Posts Tagged ‘Star Trek: Voyager’

Star Trek Voyager’s Roxann Dawson

October 9, 2010

Check out my NEW interview with Star Trek: Voyager’s Roxann Dawson about her directing work. See link below:

http://scifiandtvtalk.typepad.com/scifiandtvtalk/2010/09/star-trek-voyagers-roxann-dawson-talks-directing.html

Robert Picardo – Learning Curve

June 2, 2009
Robert Picardo as Stargate Atlantis' Richard Woolsey. Photo by F. Scott Schafer and copyright of the Sci Fi Channel

Robert Picardo as Stargate Atlantis' Richard Woolsey. Photo by F. Scott Schafer and copyright of the Sci Fi Channel

From Coach Cutlip on The Wonder Years to Dr. Richard on China Beach and Star Trek: Voyager‘s Holographic Doctor, Robert Picardo has carved out a niche for himself playing a host of diverse, interesting and believable characters on TV as well as in feature film and the theater. The actor’s small screen credits also include Richard Woolsey, a bureaucrat who made his debut in the Stargate SG-1 story Heroes, Part 2. His negative report on Stargate Command made him some enemies at the SGC, but Woolsey subsequently redeemed himself by following his conscience and not protocol. Still, our heroes on Stargate Atlantis were apprehensive when in the fifth season he was placed in charge of the Ancients city. Once again, though, Woolsey made some decisions that eventually earned him the respect and trust of those around him.

“My character started out on Atlantis as the jerk we remembered him being, but he quickly realized that he needed to toss out the rulebook,” notes Picardo. “There’s a story early on in season five called Ghost in the Machine, which is Woolsey’s first really heroic episode involving a Cuban Missile Crisis-type scenario where he stares down the enemy, and the enemy blinks first when calling his bluff. It’s a really nice, charged scene, and what I enjoyed about it when we shot it is that even though he’s completely poker-faced in this time of crisis, when it’s over you can see that Woolsey had nearly pooped his pants,” jokes the actor. “That huge exhalation of relief after the fact is what helps define him. This is the first time he has succeeded in pulling something like this off, and that, to me, is what made his development far more interesting because you see him brick by brick build himself into a leader.

Mr. Woolsey stares down the enemy in "Ghost in the Machine." Photo by Eike Schroter and copyright of the Sci Fi Channel

Mr. Woolsey stares down the enemy in "Ghost in the Machine." Photo by Eike Schroter and copyright of the Sci Fi Channel

“The real acting challenge with a character like this is just to keep the integrity of what you’ve done before. Every actor likes to be liked. It’s easier to try to be liked as a human being as opposed to keep that mask up that puts some people off. I’ve played characters that, as an actor, you initially don’t like, but then grow to like despite that first impression. Whatever led to them having that sort of arrogant or officious and intimidating veneer, you come to see cracks in it and realize that there is some kind of neurotic motivating force that makes them act in such a way. Then you will learn to ‘laugh’ at that and enjoy the dramatic tension between their behavior and what’s behind it.

“I think that’s what appeals to the viewers about someone like Woolsey. He’s not just the completely well-adjusted ass he wants to be, do you know what I mean? My character has a certain desire to relate better to people, and, ultimately, his most redeeming quality is that he passionately believes in being a good leader. He wants that more than anything else, but he doesn’t know how to do it. Woolsey is learning, however, and as I’ve said, viewers see him wanting to grow into a leader, which I feel really redeems him. I can’t suddenly turn my character into this intrepid, steely guy; it wouldn’t make sense. I can, though, turn him into someone who can fool the enemy into thinking he’s intrepid and steely, and that’s the cool part of this job.”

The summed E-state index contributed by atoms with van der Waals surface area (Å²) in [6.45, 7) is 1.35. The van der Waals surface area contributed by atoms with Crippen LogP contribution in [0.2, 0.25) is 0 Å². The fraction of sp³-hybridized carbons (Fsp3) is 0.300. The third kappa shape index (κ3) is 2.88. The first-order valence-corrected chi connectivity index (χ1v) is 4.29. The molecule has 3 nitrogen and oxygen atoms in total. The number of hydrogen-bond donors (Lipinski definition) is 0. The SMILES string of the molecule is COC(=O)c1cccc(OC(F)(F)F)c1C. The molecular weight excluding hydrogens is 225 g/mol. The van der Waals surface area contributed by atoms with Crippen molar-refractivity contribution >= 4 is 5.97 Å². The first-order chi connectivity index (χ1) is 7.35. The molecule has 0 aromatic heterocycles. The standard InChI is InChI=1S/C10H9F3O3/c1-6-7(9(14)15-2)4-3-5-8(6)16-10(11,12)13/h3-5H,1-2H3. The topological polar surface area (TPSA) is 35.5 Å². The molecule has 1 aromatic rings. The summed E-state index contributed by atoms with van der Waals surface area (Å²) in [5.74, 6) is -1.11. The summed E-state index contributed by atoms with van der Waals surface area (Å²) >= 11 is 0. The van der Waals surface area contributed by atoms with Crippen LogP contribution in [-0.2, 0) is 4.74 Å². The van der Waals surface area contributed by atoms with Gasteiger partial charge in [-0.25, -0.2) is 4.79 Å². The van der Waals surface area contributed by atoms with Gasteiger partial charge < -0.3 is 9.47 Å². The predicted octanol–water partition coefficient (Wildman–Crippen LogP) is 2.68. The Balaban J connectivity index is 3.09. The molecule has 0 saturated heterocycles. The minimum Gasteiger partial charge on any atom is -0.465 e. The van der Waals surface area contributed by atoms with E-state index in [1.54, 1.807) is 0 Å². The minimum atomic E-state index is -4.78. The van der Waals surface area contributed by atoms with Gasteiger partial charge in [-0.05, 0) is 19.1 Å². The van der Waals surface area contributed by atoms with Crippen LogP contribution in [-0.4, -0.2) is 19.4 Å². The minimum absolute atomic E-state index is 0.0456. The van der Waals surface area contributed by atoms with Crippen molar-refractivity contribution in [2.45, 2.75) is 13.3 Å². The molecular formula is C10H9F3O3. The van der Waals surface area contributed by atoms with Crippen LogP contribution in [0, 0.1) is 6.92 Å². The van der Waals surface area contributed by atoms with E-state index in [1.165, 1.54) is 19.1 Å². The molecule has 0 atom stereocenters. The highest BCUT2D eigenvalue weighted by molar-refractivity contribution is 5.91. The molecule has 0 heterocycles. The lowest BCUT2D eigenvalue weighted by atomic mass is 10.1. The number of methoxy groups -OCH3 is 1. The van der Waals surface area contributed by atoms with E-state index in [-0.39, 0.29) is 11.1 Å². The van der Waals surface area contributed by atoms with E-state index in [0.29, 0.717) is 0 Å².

Teyla (Rachel Luttrell) and Woolsey in the season five episode "The Seed." Photo by Eike Schroter and copyright of the Sci Fi Channel

Teyla (Rachel Luttrell) and Woolsey in the season five episode "The Seed." Photo by Eike Schroter and copyright of the Sci Fi Channel

Of all the people who Woolsey is now responsible for, the first one to befriend him is Teyla (Rachel Luttrell). “The confession by my character to her in Broken Ties of how much he loved his dog is a really sweet moment,” says Picardo. “It actually reminds me a little bit of The Doctor and Kes [Jennifer Lien] early on in Voyager where he was sort of a puffed up, closed off guy making small confessions of his burgeoning humanity to his coworker. That’s something he would never do with the rest of the crew,but he seems to be able to let Kes in on these little things and take her in as his confidant.

“That scene in Atlantis reminded me of that because it’s a whole trust issue,” continues the actor. “Teyla could have gone off and ridiculed him to the others. She could have said, ‘This idiot told me how much he loved his dog, and that he not only lost his wife [in a divorce], but he couldn’t even hold onto a dog.’ However, I think Woolsey senses immediately in Teyla that she’s the most open and what-you-see-is-what-you-get of all the crew, so he chooses to confide in her. Later, when she has to rush off on a mission, she entrusts her baby to him to hand off to her husband, and he’s never held a baby before. That was very adept of the writers to kind of open the door to the audience getting to know Woolsey in a different way and accept him together with the fact that he’s occasionally going to rub people the wrong way because that kind of conflict is fun. It’s also common [dramatic] fodder and has ongoing story possibilities.”

Like his predecessors, Woolsey occasionally strays beyond the Atlantis city limits to offer off-world support to his people. In the Atlantis mid-year two-parter First Contact and The Lost Tribe, he ends up in a tight spot when the Daedalus is commandeered by Todd the Wraith (Christopher Heyerdahl), who believes that he and his people have been betrayed by the humans. For Picardo, this resulted in some additional, and welcome, acting challenges.

Colonel Steven Caldwell (Mitch Pileggi) and Woolsey assess the situation onboard the Daedalus in "First Contact." Photo by Eike Schroter and copyright of the Sci Fi Channel

Colonel Steven Caldwell (Mitch Pileggi) and Woolsey assess the situation onboard the Daedalus in "First Contact." Photo by Eike Schroter and copyright of the Sci Fi Channel